The power of customers as a marketing weapon cannot be underestimated. Experian reported that word-of-mouth is the No. 1 influence for purchase decisions of more than half of all Americans. But asking customers to spread that word-of-mouth about your product or service can be a delicate challenge. Business owners must navigate the boundaries of etiquette to achieve referral success.
Here are a few critical do’s and don’ts of referral marketing that help create return customers.
Do: Capitalize on the Momentum of a Happy Customer
When a customer expresses satisfaction, it becomes the perfect transition to invite more business.
The dialogue can start as simply as, “Thank you for your business, I’d love to work with you again. If you have any friends or family that might be interested in working with us, please pass along our business card.”
Business cards can offer a more tangible reminder to customers and potential referrals how your organization can help them. You can print business cards with discount companies and still have a 3.5 by 2-inch card that packs a punch with branding and a message that aligns with your company’s vision.
You can also seize a customer’s good experience by providing an incentive like a coupon discount, which can be incorporated onto your business card. This simple marketing gesture demonstrates your appreciation for your client while giving them extra motivation to spread the word about your business.
Don’t: Ask for Referrals if Services aren’t Completed for Customers up to Satisfactory Standards
Your product or service should also be so exceptional that it can stand on its own, so don’t follow up poor or incomplete business transactions with a bribe to achieve referrals.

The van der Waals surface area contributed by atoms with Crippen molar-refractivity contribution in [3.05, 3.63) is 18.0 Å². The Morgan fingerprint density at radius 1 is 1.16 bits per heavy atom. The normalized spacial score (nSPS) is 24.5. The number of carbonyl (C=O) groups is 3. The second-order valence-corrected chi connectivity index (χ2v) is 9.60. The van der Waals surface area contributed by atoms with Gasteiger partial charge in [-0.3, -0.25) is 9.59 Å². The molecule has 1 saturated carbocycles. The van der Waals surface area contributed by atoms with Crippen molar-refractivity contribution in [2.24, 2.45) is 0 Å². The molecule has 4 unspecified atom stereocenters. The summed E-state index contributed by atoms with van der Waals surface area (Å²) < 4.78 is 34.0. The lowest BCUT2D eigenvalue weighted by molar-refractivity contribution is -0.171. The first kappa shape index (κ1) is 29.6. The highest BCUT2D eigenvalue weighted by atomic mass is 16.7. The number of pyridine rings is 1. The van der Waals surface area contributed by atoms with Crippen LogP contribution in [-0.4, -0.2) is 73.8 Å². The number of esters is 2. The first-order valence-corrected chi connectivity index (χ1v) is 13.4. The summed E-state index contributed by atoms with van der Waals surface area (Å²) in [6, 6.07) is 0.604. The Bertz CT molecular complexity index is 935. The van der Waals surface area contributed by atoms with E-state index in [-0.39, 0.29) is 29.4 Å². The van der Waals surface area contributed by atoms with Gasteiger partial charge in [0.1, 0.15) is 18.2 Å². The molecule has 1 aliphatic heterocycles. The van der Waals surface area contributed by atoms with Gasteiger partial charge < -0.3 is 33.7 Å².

Do: Use Personalized Direct Mail Techniques
Customers deal with floods of junk mail. Sometimes the only letters that don’t get tossed in the recycle bin may be handwritten ones from family and friends.
Take a cue from these personalized letters to show customers how much you care. A handwritten note specifically addressed to the customer and signed by you can create a positive association with your business. If possible, you can mention your interaction with the customer, provide referral incentives and follow up with continued interest in serving their needs.
Don’t: Succumb to Mass Mailing Techniques
Not only will you look like just another greedy advertisement, but also your inability to stand out through custom mailing means you may miss out on more referrals.
Do: Simplify the Referral Experience
Inc. Magazine suggests that word-of-mouth produces a better caliber of customers compared to solicitation.
Existing customers can reach these potential referrals better when you make the process easy for them. Provide them with accessible links to Facebook or Yelp on business cards, emails and home pages. Create a program where their honest review qualifies them for a future discount.
Don’t: Complicate the Referral Process with Extensive Forms for your Database
While these forms can help you quickly identify and mail existing customers, these extra steps may cause their enthusiasm for your business to fade quickly. The last thing you want to do is complicate their interaction with your business in a way that fosters negative feelings.
About the Author
As a graduate of business management and communications, Crystal Doyle utilizes her knowledge of public relations and applies it to her methods of managing.